“We’re never going to go backwards but how we go forward in ways that empower and enable everyone?”
In 2015, Canadian programmer and CEO of TRU LUV Brie Code noticed a gap in the games market. After having spent almost eight years at Ubisoft as an AI programmer, Code – and yes, that is her real surname – began to wonder why so many of her friends and people she knew didn’t like video games. “I tested different games on my friends and I pitched different game ideas to different friends and saw a very clear pattern that my friends seemed to want things that centered more on care and connection rather than domination or violence,” Code tells FASHION. This prompted research into the psychology behind game design, as well as flow states “which are when you get really into something and lose track of time,” Code explains. “That’s what game designers design for.”
During her research, Code discovered that there are two key responses to stress in humans. The first is ‘fight or flight’ which is the most commonly known response whereby adrenaline is released in your body fueling your desire to win. Game designers, explains Code, deliberately create “a sense of danger, or challenge or pressure or shock and this triggers that response of wanting to win and they give your opportunities to win and that creates engagement.” The second is “a little known but very prevalent” stress response called ‘tend and befriend.’ Code explains, “If you experience this instead of adrenaline, it’s oxytocin which is the love hormone and it instead drives behaviours of care and connection, looking at who is more vulnerable than you and protecting them, seeking out your allies or your friends and talking with them about the problem and finding solutions that work for everyone instead of trying to win.”
Code says that around 50 per cent of humans react to stress via the ‘tend and befriend’ response, with “the general tendency that this would be the response of more feminine people.” We suggest that it seems odd, then, that the games industry doesn’t provide experiences that speak to this response. “That’s because of the lack of diversity,” says Code, who tells us that only about three per cent of game programmers are women and that in the first five years of her career she was the only woman on any development team she was part of. This is something that she has actively sought to change – beginning with her AI company, TRU LUV. Based in Toronto, TRU LUV centres marginalized voices in the design process. By doing this, Code – who was the first Canadian to attend the 2020 Apple Entrepreneur Camp (a female-focused startup accelerator where women can “feel seen for who you are instead of just being seen as a stereotype”) – says it allows them to further solve how to bridge the gap in the games market, as well as “continue to innovate and solve very interesting and necessary things in the industry.”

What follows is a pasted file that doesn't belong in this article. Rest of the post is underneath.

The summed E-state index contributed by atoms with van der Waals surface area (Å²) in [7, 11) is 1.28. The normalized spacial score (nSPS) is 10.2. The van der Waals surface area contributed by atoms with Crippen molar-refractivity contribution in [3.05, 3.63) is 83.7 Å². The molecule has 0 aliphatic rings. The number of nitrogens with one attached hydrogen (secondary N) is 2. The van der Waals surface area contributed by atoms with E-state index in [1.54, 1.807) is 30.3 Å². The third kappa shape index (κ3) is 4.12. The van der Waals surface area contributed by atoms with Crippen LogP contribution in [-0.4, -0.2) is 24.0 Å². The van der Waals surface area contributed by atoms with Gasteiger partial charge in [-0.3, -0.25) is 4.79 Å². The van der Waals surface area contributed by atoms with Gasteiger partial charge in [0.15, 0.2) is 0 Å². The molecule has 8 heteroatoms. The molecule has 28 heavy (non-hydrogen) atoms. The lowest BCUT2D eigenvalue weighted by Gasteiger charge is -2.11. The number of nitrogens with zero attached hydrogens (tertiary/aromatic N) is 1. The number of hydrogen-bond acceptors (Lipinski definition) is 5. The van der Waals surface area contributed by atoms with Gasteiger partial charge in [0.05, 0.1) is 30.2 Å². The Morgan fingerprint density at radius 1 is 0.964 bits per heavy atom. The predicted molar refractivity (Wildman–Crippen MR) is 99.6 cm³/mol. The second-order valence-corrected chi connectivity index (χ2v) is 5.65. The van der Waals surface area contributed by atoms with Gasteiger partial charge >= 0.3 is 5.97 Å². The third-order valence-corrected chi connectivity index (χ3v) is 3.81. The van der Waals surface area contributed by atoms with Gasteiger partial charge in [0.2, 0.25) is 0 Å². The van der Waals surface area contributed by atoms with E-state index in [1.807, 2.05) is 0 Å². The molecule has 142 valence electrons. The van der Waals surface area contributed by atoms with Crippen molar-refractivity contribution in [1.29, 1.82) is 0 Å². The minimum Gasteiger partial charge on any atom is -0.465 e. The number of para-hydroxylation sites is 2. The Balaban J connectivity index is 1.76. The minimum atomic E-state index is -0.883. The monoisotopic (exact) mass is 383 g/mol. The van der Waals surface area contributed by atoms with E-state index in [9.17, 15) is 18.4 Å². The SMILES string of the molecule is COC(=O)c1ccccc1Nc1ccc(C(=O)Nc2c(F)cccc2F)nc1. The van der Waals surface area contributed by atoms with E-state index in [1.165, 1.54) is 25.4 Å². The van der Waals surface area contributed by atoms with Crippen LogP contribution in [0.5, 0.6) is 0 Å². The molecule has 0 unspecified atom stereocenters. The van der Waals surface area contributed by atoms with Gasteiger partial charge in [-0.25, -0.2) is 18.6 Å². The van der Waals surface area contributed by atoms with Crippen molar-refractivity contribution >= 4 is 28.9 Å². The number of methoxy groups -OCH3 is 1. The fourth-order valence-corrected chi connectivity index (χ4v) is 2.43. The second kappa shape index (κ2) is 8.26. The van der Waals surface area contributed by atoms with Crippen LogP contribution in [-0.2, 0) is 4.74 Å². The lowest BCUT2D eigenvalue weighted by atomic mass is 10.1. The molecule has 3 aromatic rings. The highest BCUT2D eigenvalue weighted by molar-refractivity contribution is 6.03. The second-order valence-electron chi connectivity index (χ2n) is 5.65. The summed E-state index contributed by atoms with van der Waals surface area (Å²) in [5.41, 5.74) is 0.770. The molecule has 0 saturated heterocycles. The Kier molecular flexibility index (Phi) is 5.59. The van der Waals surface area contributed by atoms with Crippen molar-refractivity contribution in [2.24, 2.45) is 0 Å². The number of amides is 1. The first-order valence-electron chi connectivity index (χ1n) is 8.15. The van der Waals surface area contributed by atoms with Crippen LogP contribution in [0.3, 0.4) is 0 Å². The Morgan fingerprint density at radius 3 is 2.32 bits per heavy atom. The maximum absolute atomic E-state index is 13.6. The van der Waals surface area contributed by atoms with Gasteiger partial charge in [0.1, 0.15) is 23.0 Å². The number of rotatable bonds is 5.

#SelfCare is the first product from TRU LUV that speaks to those with the ‘tend and befriend’ response. The app was designed with Code’s colleague Eve Thomas and included “mini games that instead of going from easy to hard, like games do, went from awkward to smooth, or empty to full or disconnected to connected so they actually get easier as you play them but you have this sense of being more and more connected to it.” Ahead of the app’s launch, Code says they “got a lot of people telling us that were wrong, and that this couldn’t possibly be right.” As such, Code says she hoped that they’d get “a few thousand” downloads and could then work with those users to “get to the bottom of this [issue].” When it launched in 2018, it had 500,000 downloads in the first six weeks with zero advertising.
“For those first few days, I couldn’t get off the couch because I didn’t know how to process this,” shares Code of her response to the overwhelming success of the app. Once she began to read through all of the emails and comments – “what people were saying was exactly what I would want to hear if we were right” – she toyed with the idea of scaling the product out immediately. However her team persuaded to think otherwise. “[They said] no, we’re on to something. Let’s build the whole model for a new form of human computer interaction. So that’s what we’re doing.”
This new model is what Code refers to as “Companion AI” and they’re only just getting started. Recently, the company has secured funding from a group of global investors and is building a model that helps to “build your natural resilience and compassion [as you interact with it] so that our interface with technology and the internet can be something that can be nourishing for us as people.” Code understands that for many of us our relationship with our phones is best described as tumultuous and so she and her team are actively looking at ways to reframe the relationship in a way that is healthy for us as humans. “We’re never going to go backwards but how we go forward in ways that empower and enable everyone?”
As a result of the COVID-19 pandemic, Code says downloads of #SelfCare have doubled – and her team is already looking ahead to how they can help people next. “We all had to go through this shocking change of going into isolation and all of the change that will continue to happen, these are all potential traumatic episodes for people so technology that helps with the processing of trauma and even helps potentially create the conditions for post-traumatic growth is something that we’re thinking a lot about right now,” she shares.
As for her hopes for the future of Companion AI, Code says the eventual goal is “opening up social interfaces where people can create community mediated by technology, potentially across distances, that feels nourishing and good and where people can help each other.” In a world that is technology-fatigued, this can’t come soon enough.